On Court Coaching

In 2008 the WTA finally gave in to the increasing difficulty to police the words that come from the players box, and introduced on court coaching. The trouble was mainly because of the of the many languages used, with some English speaking players claiming it was unfair that a Russian player is free to have a full conversation with their box just because the umpire can’t understand them, but they get pulled up on it. The language barrier has always been tricky to figure out as I have played many opponents who have almost certainly been swearing loudly enough for everyone to hear, but the umpire can’t be sure so nothing is done. English speaking players can’t be so careless with their words, I remember one umpire at a challenger in the States giving a code violation for audible obscenity because the player said “damn it!”. This was swiftly taken away by the tournament referee after the match, but it did cause some distress to the player at the time as it brings with it a fine, which few can afford at challenger level.

I have been commentating for a year now and I have listened in to a good amount of on court coaching sessions. Some are brilliant and give a fabulous insight to the coach as well as the player, some are uninspiring and demonstrate how little control a coach has in a match situation, and others are frankly painful to witness.

It seems that the vast majority of on court visits from the coach are mainly about reassurance. The words “you’re doing great” come out in almost every situation, regardless of score line and how well they are playing, and it really is amazing to see how much impact that has on the more nervous players. It is almost like these players just need to hear “you’re doing great, ‘x’ is working and ‘y’ isn’t” and they are right back on track. This won’t be new information to them as it is pretty basic stuff, as well as being all the things they should be saying to themselves during a match, but it seems that they can’t access that information and self reassurance through the nerves. If you took on court coaching away they would be forced to stop concentrating on the nerves, dig out their own positive reinforcement and tactical assessment which may help with their nerves in the first place.

Then we have the sulkers. They often get thrown the same “you’re doing great” which can be met with, tears, tantrums or worst of all… the blank stare. I don’t see why they bother calling their coach on, because they are clearly in no state to take on any information or engage with their coach at all. Respect flies out the window and unless they are asking their coach to help calm them down, nothing is gained.

“Tell me something I don’t know” Muguruza snapped at her coach Sam Sumyk in the middle of a match. Muguruza, a Grand Slam champion is looking for answers from her coach and not from herself, and she’s not the only one. What new information are players expecting? If you don’t know you are making too many unforced errors in the first 3 shots, or your first serve percentage is low, or your opponent has hit a purple patch you aren’t paying attention. Just allowing yourself to indulge in your own emotional stress and panic is not helpful, and we can see that players such as Muguruza and Halep are just getting more and more upset on court.

I actually think that the majority of players would benefit from being left to get on with it so they are forced to focus more on the game rather than their emotions. Often junior players are too reliant on a parent during a match, plenty of players look at them after every point and I have even seen some look at Dad middle of a point to check if what they are doing is right! The simple solution to this is to let the player get on with it with the parent out of sight, they will soon drag their attention back to the court and start figuring it out for themselves.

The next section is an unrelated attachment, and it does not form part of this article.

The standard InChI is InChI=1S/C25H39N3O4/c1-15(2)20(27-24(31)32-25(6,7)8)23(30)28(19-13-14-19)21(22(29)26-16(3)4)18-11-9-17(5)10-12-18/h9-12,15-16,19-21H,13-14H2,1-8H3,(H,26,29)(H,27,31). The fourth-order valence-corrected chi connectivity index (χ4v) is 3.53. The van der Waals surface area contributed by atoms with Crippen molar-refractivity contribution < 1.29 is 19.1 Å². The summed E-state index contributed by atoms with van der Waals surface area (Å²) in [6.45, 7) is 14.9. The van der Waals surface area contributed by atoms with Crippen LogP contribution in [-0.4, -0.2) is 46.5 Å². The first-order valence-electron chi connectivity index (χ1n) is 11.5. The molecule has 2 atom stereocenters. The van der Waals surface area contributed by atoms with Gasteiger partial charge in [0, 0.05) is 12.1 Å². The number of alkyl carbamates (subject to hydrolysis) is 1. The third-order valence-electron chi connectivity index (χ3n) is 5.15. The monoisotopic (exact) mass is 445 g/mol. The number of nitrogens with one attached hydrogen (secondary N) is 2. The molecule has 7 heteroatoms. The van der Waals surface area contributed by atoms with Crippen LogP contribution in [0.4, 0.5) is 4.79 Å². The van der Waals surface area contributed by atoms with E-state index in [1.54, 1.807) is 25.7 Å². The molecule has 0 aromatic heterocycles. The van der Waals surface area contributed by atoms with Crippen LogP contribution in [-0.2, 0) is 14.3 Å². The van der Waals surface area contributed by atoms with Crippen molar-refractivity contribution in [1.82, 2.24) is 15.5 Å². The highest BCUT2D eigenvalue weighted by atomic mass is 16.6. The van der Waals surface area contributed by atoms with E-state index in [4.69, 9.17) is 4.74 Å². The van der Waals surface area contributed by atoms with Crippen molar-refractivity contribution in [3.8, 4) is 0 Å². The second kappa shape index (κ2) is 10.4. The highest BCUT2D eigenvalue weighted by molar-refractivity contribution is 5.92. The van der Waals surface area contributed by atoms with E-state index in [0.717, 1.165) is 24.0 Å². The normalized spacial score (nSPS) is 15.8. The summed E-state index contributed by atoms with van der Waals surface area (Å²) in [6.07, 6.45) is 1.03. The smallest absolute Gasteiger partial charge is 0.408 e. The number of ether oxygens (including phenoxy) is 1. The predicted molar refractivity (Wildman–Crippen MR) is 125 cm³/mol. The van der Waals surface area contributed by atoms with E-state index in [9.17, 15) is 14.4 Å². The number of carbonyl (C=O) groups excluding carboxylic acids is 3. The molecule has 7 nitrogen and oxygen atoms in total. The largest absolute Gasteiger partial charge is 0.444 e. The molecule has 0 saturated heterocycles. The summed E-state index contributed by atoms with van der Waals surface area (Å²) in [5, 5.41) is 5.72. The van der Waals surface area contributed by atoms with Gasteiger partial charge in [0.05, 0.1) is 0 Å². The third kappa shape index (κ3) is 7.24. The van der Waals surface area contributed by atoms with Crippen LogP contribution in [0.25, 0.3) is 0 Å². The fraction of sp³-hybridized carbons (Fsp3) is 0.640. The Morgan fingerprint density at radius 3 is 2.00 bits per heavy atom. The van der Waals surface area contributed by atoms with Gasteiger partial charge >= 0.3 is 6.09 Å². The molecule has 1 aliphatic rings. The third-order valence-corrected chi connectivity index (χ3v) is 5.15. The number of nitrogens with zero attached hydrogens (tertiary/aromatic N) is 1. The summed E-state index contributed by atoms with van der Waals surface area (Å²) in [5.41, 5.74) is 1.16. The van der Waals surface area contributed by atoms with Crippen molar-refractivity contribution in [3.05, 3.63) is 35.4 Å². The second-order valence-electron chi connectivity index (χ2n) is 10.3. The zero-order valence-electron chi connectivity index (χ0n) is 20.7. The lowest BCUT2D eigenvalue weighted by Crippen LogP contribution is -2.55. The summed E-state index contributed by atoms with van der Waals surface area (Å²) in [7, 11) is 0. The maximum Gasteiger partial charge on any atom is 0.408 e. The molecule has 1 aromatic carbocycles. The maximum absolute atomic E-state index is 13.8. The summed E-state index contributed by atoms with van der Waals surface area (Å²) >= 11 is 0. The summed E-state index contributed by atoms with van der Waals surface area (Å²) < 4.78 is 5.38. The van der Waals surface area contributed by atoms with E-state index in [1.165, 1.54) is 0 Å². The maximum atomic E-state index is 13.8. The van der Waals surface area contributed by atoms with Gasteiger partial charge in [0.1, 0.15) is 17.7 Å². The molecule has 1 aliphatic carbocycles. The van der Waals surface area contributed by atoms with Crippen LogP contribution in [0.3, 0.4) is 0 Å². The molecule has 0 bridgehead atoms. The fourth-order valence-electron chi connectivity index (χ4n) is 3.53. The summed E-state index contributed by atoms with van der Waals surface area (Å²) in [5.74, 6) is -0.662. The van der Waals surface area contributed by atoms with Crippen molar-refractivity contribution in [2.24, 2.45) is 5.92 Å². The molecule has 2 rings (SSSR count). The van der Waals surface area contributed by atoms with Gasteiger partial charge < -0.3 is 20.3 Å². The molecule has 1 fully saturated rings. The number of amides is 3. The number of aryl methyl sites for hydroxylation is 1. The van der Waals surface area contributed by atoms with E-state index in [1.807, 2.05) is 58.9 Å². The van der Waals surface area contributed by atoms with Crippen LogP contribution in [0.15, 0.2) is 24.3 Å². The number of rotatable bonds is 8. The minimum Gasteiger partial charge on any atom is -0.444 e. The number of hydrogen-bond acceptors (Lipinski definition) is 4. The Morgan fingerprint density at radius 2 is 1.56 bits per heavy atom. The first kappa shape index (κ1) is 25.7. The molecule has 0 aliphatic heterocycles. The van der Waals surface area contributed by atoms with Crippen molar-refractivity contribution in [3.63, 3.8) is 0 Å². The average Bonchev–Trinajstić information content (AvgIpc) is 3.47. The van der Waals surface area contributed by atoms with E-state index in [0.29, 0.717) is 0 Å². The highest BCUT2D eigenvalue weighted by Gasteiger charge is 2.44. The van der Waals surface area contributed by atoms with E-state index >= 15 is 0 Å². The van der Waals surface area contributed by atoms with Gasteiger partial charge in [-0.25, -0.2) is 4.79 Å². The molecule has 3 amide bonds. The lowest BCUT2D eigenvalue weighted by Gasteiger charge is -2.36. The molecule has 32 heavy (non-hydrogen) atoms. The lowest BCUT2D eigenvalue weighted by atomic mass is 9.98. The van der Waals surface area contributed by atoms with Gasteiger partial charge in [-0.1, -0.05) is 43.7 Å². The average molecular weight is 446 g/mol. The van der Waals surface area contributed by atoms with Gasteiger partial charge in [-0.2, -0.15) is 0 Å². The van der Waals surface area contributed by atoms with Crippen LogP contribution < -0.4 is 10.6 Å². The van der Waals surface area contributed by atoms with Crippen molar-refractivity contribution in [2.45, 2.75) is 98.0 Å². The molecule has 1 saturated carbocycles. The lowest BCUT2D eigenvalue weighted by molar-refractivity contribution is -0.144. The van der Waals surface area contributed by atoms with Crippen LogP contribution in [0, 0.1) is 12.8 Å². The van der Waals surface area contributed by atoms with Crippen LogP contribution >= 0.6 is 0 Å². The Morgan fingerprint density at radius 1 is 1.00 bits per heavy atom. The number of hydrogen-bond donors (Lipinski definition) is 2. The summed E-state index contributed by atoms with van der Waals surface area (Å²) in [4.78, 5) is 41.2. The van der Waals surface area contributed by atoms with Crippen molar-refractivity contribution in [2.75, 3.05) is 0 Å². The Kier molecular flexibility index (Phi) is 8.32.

There are a few players that use the on court coaching well, most notably Jo Konta, and I am always fascinated to listen to the conversation with coach Wim Fisette, even if the detail of it is in code which I can only guess at. They are both calm, referring back to the pre match tactics, how they have evolved and whether Jo has adapted in the right way. It is simple, planned and rarely full of emotion. Jo has had her fair share of anxiety, we all have, but she dealt with it by analysing a match full of emotion in a calm and reflective way rather than in the heat of the moment.

On the whole, I see players getting more and more distressed on the court, expecting coaches to bring a magic formula, and sulking when the answer is that they need to change their attitude or work harder. Don’t get me wrong it really isn’t easy to change your attitude and I cannot imagine the immense pressure that Muguruza and Halep are feeling, but even though the words of Darren Cahill and Sam Sumyk are on the money, on court coaching is not helping in the big picture.

At the top level tennis is a decision making based sport, and when players find themselves unable to make those decisions in a rational way, asking someone else to do it for them is not an effective way to deal with the overwhelming anxiety. As fascinating as on court coaching is for me as a coach and commentator, for the sake of the players we should let them get on with it themselves.

One thought on “On Court Coaching

  1. Good article Naomi. What intrigues me about coaching is; Aga Radwanska (to take an example) is ten times the player Tom Wiktorowski ever was, and he’d probably admit that himself. So, how it is it possible that he can coach her? (There are plenty of other examples.)


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